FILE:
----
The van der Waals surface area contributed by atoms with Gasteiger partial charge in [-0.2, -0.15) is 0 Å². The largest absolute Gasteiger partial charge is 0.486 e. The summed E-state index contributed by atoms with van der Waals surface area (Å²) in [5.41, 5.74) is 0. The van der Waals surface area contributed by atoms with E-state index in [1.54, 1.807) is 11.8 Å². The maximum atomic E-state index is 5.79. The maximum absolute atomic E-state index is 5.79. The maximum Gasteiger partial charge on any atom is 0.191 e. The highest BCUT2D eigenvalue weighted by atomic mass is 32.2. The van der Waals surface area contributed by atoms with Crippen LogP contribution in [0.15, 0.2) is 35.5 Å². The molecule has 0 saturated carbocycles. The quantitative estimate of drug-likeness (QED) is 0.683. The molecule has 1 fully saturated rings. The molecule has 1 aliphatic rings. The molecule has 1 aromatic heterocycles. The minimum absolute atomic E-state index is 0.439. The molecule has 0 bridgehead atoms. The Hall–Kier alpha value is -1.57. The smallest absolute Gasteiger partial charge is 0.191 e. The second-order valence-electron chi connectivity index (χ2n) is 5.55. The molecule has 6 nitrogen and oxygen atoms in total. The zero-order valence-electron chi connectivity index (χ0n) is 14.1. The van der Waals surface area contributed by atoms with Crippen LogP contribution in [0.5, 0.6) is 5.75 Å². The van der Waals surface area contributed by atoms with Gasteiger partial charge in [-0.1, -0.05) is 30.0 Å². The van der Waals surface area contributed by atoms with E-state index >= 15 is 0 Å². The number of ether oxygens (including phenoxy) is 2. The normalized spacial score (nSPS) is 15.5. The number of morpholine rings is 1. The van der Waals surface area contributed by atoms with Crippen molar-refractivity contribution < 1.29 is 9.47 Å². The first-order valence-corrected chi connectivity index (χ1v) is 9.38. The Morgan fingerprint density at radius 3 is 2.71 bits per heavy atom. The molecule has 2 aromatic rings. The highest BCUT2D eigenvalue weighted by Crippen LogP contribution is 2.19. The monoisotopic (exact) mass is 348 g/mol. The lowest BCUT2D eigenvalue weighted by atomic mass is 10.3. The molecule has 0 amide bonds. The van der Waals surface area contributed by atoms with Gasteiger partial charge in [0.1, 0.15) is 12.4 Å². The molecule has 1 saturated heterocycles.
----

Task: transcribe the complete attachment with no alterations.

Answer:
The van der Waals surface area contributed by atoms with Gasteiger partial charge in [-0.2, -0.15) is 0 Å². The largest absolute Gasteiger partial charge is 0.486 e. The summed E-state index contributed by atoms with van der Waals surface area (Å²) in [5.41, 5.74) is 0. The van der Waals surface area contributed by atoms with E-state index in [1.54, 1.807) is 11.8 Å². The maximum atomic E-state index is 5.79. The maximum absolute atomic E-state index is 5.79. The maximum Gasteiger partial charge on any atom is 0.191 e. The highest BCUT2D eigenvalue weighted by atomic mass is 32.2. The van der Waals surface area contributed by atoms with Crippen LogP contribution in [0.15, 0.2) is 35.5 Å². The molecule has 0 saturated carbocycles. The quantitative estimate of drug-likeness (QED) is 0.683. The molecule has 1 fully saturated rings. The molecule has 1 aliphatic rings. The molecule has 1 aromatic heterocycles. The minimum absolute atomic E-state index is 0.439. The molecule has 0 bridgehead atoms. The Hall–Kier alpha value is -1.57. The smallest absolute Gasteiger partial charge is 0.191 e. The second-order valence-electron chi connectivity index (χ2n) is 5.55. The molecule has 6 nitrogen and oxygen atoms in total. The zero-order valence-electron chi connectivity index (χ0n) is 14.1. The van der Waals surface area contributed by atoms with Crippen LogP contribution in [0.5, 0.6) is 5.75 Å². The van der Waals surface area contributed by atoms with Gasteiger partial charge in [-0.1, -0.05) is 30.0 Å². The van der Waals surface area contributed by atoms with E-state index >= 15 is 0 Å². The number of ether oxygens (including phenoxy) is 2. The normalized spacial score (nSPS) is 15.5. The number of morpholine rings is 1. The van der Waals surface area contributed by atoms with Crippen molar-refractivity contribution < 1.29 is 9.47 Å². The first-order valence-corrected chi connectivity index (χ1v) is 9.38. The Morgan fingerprint density at radius 3 is 2.71 bits per heavy atom. The molecule has 2 aromatic rings. The highest BCUT2D eigenvalue weighted by Crippen LogP contribution is 2.19. The monoisotopic (exact) mass is 348 g/mol. The lowest BCUT2D eigenvalue weighted by atomic mass is 10.3. The molecule has 0 amide bonds. The van der Waals surface area contributed by atoms with Gasteiger partial charge in [0.1, 0.15) is 12.4 Å². The molecule has 1 saturated heterocycles.